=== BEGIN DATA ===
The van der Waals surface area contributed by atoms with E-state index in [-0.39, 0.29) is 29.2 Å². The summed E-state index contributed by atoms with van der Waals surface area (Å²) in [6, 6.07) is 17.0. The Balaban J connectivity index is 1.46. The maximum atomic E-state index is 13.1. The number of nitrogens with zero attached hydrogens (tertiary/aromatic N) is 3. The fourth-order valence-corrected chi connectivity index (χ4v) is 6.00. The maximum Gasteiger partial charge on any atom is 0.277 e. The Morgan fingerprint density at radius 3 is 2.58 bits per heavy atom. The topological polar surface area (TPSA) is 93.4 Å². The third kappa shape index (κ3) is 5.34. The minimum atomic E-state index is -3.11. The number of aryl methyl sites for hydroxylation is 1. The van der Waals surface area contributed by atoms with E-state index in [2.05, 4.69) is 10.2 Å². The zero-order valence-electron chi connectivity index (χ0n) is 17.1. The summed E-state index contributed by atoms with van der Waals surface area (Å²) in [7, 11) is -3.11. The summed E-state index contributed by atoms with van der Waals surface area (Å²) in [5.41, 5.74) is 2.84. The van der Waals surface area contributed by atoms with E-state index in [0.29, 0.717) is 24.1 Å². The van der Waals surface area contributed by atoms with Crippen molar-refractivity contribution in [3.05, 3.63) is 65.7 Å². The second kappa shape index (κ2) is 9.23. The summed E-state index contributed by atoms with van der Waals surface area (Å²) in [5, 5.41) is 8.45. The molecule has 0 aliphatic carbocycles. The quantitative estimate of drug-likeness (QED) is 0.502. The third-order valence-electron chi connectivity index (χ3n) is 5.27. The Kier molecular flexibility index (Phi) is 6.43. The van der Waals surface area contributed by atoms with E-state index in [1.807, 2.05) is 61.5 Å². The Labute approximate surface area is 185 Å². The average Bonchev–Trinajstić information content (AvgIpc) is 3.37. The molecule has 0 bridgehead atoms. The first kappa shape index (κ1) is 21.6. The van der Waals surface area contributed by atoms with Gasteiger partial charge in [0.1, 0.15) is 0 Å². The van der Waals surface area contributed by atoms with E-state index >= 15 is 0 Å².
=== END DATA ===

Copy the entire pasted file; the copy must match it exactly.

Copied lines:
The van der Waals surface area contributed by atoms with E-state index in [-0.39, 0.29) is 29.2 Å². The summed E-state index contributed by atoms with van der Waals surface area (Å²) in [6, 6.07) is 17.0. The Balaban J connectivity index is 1.46. The maximum atomic E-state index is 13.1. The number of nitrogens with zero attached hydrogens (tertiary/aromatic N) is 3. The fourth-order valence-corrected chi connectivity index (χ4v) is 6.00. The maximum Gasteiger partial charge on any atom is 0.277 e. The Morgan fingerprint density at radius 3 is 2.58 bits per heavy atom. The topological polar surface area (TPSA) is 93.4 Å². The third kappa shape index (κ3) is 5.34. The minimum atomic E-state index is -3.11. The number of aryl methyl sites for hydroxylation is 1. The van der Waals surface area contributed by atoms with E-state index in [2.05, 4.69) is 10.2 Å². The zero-order valence-electron chi connectivity index (χ0n) is 17.1. The summed E-state index contributed by atoms with van der Waals surface area (Å²) in [7, 11) is -3.11. The summed E-state index contributed by atoms with van der Waals surface area (Å²) in [5.41, 5.74) is 2.84. The van der Waals surface area contributed by atoms with E-state index in [0.29, 0.717) is 24.1 Å². The van der Waals surface area contributed by atoms with Crippen molar-refractivity contribution in [3.05, 3.63) is 65.7 Å². The second kappa shape index (κ2) is 9.23. The summed E-state index contributed by atoms with van der Waals surface area (Å²) in [5, 5.41) is 8.45. The molecule has 0 aliphatic carbocycles. The quantitative estimate of drug-likeness (QED) is 0.502. The third-order valence-electron chi connectivity index (χ3n) is 5.27. The Kier molecular flexibility index (Phi) is 6.43. The van der Waals surface area contributed by atoms with E-state index in [1.807, 2.05) is 61.5 Å². The Labute approximate surface area is 185 Å². The average Bonchev–Trinajstić information content (AvgIpc) is 3.37. The molecule has 0 bridgehead atoms. The first kappa shape index (κ1) is 21.6. The van der Waals surface area contributed by atoms with Gasteiger partial charge in [0.1, 0.15) is 0 Å². The van der Waals surface area contributed by atoms with E-state index >= 15 is 0 Å².